“Tulsidasji’s hope is to become weak without devotion to Rama and to become strong with devotion to Rama. O Raghuvira, when will you make Tulsi like this, in the way of the fish and the water?” (Dohavali, 57)
tulasīdāsajīkī abhilā।sā rāma prema binu dūbaro rāma premahīṃ pīna |
raghubara kabahu’ka karahuge tulasihi jyoṃ jala mīna ||
It seems paradoxical. In bhakti-yoga, the more elevated you become, the less elevated you think you are. And the sentiment is genuine. It is not merely a façade, whereby one intentionally becomes more humble only because they want to become more dear to the Supreme Personality of Godhead, who is the savior of the surrendered souls. The sentiment is not anything like making a show of humility with the underlying intent of wanting attention.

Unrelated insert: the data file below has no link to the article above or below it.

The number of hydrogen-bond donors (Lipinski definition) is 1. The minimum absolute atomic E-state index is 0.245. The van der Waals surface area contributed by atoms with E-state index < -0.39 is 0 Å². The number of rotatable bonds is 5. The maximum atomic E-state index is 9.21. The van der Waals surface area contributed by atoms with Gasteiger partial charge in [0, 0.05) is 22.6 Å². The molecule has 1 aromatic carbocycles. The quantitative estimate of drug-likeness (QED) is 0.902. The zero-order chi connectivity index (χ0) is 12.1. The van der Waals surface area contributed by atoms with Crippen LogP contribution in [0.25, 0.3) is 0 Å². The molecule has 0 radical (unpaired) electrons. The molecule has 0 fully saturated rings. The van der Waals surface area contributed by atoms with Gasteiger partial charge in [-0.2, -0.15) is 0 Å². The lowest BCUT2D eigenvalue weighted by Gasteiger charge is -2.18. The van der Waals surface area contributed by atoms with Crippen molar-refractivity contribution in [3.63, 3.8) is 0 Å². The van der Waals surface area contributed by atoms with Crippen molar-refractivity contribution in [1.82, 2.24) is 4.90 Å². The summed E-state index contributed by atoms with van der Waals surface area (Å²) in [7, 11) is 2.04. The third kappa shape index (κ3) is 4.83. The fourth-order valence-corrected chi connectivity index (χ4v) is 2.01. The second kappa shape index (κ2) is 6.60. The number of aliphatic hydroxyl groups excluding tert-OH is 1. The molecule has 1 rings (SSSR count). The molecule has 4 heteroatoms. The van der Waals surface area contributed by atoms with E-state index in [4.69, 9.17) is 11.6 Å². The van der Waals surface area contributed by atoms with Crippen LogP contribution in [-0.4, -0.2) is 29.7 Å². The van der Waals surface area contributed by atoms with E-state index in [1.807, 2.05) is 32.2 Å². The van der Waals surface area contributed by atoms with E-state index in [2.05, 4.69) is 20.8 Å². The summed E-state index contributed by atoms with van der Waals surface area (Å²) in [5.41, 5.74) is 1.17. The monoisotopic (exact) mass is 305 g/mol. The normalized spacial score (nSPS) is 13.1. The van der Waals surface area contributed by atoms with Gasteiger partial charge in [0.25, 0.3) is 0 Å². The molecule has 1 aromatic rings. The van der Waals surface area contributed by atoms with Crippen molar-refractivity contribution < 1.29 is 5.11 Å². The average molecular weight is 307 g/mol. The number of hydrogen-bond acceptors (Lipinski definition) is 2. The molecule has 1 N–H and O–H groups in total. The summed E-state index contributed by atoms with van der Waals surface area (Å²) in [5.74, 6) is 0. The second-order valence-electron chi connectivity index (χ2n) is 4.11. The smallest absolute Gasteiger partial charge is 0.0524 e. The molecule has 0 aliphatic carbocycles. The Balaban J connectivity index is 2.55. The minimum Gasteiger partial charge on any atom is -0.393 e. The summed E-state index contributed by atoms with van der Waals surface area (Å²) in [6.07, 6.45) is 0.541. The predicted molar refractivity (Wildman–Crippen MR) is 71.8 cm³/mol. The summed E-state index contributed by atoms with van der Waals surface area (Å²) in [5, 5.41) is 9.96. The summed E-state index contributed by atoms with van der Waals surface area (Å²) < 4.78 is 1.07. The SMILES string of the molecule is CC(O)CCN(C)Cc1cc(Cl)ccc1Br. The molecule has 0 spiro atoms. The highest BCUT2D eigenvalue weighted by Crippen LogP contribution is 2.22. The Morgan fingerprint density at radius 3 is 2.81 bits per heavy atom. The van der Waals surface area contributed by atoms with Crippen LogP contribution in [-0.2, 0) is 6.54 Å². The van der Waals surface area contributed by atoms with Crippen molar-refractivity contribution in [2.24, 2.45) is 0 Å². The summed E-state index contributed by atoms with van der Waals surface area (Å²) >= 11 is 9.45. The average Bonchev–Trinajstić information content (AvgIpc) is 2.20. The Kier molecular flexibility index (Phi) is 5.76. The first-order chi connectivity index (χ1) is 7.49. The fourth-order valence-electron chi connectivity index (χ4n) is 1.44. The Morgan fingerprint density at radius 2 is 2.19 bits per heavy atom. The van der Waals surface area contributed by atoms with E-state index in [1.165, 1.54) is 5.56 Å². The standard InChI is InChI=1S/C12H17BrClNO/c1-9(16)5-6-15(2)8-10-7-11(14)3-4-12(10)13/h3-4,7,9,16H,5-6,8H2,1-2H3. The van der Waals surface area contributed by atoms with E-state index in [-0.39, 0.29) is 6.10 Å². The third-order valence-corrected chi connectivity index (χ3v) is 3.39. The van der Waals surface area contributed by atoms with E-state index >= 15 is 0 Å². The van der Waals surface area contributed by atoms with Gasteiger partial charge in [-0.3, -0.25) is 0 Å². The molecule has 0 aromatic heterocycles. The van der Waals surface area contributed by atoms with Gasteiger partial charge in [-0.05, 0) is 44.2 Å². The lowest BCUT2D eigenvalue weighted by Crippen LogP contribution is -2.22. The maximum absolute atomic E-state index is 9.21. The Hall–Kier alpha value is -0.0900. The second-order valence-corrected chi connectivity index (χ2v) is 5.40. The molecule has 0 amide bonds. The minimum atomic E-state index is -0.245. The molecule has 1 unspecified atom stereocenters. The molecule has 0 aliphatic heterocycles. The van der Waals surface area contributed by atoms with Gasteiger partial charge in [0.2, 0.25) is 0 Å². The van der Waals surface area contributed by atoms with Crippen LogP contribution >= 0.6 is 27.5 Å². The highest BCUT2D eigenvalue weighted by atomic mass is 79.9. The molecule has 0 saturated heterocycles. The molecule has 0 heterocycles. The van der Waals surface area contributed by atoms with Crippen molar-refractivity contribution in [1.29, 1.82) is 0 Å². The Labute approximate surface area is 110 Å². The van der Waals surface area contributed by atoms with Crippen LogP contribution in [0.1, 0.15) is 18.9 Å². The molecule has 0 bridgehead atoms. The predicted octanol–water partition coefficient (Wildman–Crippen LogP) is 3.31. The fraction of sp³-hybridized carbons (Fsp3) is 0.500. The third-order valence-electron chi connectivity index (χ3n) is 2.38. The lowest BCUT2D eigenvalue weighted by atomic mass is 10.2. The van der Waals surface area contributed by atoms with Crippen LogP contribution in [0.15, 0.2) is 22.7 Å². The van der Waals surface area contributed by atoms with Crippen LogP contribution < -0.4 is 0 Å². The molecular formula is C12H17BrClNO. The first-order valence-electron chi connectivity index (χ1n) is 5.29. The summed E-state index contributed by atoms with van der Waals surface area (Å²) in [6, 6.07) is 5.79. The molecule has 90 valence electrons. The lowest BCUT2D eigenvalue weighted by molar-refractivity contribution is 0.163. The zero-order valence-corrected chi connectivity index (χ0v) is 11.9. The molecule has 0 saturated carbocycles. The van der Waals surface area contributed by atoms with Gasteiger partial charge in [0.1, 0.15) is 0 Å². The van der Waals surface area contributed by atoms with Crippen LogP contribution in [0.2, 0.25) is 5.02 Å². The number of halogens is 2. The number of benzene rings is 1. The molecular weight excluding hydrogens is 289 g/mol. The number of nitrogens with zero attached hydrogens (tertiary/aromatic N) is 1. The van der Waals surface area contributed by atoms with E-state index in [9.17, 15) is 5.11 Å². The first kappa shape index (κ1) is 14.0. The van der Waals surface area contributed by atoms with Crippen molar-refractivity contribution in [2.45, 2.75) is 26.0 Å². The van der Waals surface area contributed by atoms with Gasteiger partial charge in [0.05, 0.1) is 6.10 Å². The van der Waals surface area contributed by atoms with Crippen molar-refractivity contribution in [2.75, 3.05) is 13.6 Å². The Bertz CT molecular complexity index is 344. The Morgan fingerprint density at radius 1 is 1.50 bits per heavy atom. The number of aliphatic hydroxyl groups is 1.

The rise in humility is only natural; it is the byproduct of knowledge. The ignorant person thinks their body is everything and that all the success they see is due to their own efforts. Surely, doing the work is what makes the result happen. Shri Lakshmana confirms this. He once counseled his elder brother Rama when Rama was in a moment of despair. Lakshmana said that the good and bad results to action can only occur when there is actually some action taking place.
“Unseen and indefinite are the good and bad reactions of fruitive work. And without taking action, the desired fruits of such work cannot manifest.” (Lakshmana speaking to Lord Rama, Valmiki Ramayana, Aranya Kand, 66.17)